Click here to read reviewer Michael Leonard's take on Those People.
Those People begins with individual interviews of characters, a scenario where authorities must determine the perpetrator of an act of violence. Through these individual perspectives a story takes shape, a South London neighborhood invaded by an undesirable, uncouth newcomer, staking his claim as the new owner of a property.
Imagine the horror when this sought-after neighborhood is literally invaded by a boorish intruder who plans a major remodel and expansion of his new premises to include his car-repair business. Obnoxious Darren Booth and his equally loudmouthed wife settle in the neighborhood like a plague, with no thought for others, banging and screeching from morning 'til night, accompanied by the incessant blaring of heavy metal music.
The community in question, Lowland Way, becomes a war zone. The brash intruder ignores the niceties of a harmonious neighborhood, Booth flaunting his rights as a member of this formerly compatible group. The self-satisfied preening of culturally aware neighbors, albeit dominated by the most outspoken owners, has never been challenged before. None of the unsuspecting owners are prepared for the crude antagonism of Booth and his wife, Jody. Yet all are agreed that the rude intruders will respond to a reasonable petition by the others. Booth's response is sadly predictable: he refuses to entertain their requests, thriving on the daily opportunities for confrontation he relishes in his new role.
Among the neighbors most closely involved in the drama of the new homeowner are young couple Ant and Em, who share a wall with Booth. The couple is just adjusting to the birth of their baby son, parents exhausted by the rigors of new parenthood. Another nearby longtime owner, Sissy Watkins, runs a successful bed and breakfast, supplementing her meager income. Lowland Way is peopled by genteel folk attempting to deal calmly with what will never be a successful endeavor. The barbarians are literally at the gate, peaceful family life slowly eaten away as if by locusts. There is a thrum of horror in the neighborhood as reasonable people are met by raucous abuse, tempers fray, marriages develop cracks, and there are murmurs of a showdown at hand. Candlish captures the trauma perfectly, the terrorization of a proud community, a reckoning on the horizon.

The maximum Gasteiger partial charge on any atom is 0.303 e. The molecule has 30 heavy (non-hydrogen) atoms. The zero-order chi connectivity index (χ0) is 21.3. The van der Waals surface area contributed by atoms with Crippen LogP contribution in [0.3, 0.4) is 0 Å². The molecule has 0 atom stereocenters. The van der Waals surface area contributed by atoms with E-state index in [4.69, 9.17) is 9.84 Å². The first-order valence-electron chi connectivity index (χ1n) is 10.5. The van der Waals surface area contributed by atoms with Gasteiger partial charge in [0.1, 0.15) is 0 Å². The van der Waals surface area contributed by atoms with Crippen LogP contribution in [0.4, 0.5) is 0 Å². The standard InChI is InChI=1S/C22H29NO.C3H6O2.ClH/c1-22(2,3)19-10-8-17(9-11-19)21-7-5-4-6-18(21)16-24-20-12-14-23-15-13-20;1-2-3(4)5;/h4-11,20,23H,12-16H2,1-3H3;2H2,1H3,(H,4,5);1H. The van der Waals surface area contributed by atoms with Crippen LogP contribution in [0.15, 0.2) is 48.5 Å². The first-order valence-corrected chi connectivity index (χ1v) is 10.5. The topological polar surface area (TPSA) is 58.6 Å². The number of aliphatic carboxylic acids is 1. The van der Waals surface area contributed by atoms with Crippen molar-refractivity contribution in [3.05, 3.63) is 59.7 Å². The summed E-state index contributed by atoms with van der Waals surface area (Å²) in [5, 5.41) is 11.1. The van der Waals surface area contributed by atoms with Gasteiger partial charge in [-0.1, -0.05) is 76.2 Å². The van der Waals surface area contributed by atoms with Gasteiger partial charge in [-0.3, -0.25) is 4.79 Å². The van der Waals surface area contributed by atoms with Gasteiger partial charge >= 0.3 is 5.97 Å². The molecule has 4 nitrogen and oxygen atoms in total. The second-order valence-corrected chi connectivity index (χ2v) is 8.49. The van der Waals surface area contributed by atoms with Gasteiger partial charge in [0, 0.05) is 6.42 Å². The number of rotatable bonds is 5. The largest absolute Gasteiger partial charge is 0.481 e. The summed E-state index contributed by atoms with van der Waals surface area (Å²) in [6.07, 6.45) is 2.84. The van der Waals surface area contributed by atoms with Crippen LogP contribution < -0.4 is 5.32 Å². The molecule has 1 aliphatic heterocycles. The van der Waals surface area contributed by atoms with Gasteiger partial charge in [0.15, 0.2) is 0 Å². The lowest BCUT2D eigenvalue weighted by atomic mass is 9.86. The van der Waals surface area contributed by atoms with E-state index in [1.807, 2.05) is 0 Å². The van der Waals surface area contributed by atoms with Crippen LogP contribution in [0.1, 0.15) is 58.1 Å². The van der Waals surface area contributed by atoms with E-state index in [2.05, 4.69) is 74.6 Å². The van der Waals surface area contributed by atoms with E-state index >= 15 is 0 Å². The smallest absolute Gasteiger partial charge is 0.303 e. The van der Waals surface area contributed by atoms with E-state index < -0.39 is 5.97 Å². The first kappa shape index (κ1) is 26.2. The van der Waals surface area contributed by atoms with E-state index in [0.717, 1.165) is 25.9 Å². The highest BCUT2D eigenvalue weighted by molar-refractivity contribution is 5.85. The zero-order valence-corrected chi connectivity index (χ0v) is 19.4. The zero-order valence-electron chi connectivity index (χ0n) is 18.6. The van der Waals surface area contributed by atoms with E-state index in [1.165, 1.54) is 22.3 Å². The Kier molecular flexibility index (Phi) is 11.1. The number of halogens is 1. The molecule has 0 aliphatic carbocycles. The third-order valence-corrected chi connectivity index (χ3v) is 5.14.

Meetings are called, actions considered, most of them impossible, the congruency of neighborhood reduced to strategy meetings and seething private resentments. The do-it-myself interloper is a symbol of a disintegrating society, order and reason overrun by chaos and demand. Homeowners are helpless in the face of the relentless uncivilized attack of cacophony that is Booth's personal anthem.
A reckoning is inevitable. The sheer volume of hammering and heavy metal music proclaims Booth's entrenched, never-ending aggression. The only question is when someone will crack and mayhem happen.
The slow dissolution of a like-minded community is an apt metaphor for the changing world, where expedience is victorious over tradition and order. Each character, including the selfish Darren Booth, claims a version of truth in an escalating drama that leads ultimately to death. Candlish captures the struggle from the first shocking blow, human nature in all its guises: good, bad, ugly and terrifying.